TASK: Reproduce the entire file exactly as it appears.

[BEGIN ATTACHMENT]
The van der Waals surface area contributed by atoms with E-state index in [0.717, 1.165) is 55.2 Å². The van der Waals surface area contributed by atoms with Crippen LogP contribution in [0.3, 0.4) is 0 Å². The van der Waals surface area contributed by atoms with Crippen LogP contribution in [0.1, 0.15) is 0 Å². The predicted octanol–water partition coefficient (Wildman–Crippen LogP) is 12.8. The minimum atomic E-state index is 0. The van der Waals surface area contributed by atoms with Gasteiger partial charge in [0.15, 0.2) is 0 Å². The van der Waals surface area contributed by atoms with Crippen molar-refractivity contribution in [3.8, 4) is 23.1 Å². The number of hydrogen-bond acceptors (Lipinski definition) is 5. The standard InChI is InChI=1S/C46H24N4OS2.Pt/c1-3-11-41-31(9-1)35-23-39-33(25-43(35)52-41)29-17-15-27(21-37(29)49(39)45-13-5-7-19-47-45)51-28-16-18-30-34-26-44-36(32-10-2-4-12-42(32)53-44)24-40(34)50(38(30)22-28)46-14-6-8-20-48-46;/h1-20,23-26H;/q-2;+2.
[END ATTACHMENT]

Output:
The van der Waals surface area contributed by atoms with E-state index in [0.717, 1.165) is 55.2 Å². The van der Waals surface area contributed by atoms with Crippen LogP contribution in [0.3, 0.4) is 0 Å². The van der Waals surface area contributed by atoms with Crippen LogP contribution in [0.1, 0.15) is 0 Å². The predicted octanol–water partition coefficient (Wildman–Crippen LogP) is 12.8. The minimum atomic E-state index is 0. The van der Waals surface area contributed by atoms with Gasteiger partial charge in [0.15, 0.2) is 0 Å². The van der Waals surface area contributed by atoms with Crippen molar-refractivity contribution in [3.8, 4) is 23.1 Å². The number of hydrogen-bond acceptors (Lipinski definition) is 5. The standard InChI is InChI=1S/C46H24N4OS2.Pt/c1-3-11-41-31(9-1)35-23-39-33(25-43(35)52-41)29-17-15-27(21-37(29)49(39)45-13-5-7-19-47-45)51-28-16-18-30-34-26-44-36(32-10-2-4-12-42(32)53-44)24-40(34)50(38(30)22-28)46-14-6-8-20-48-46;/h1-20,23-26H;/q-2;+2.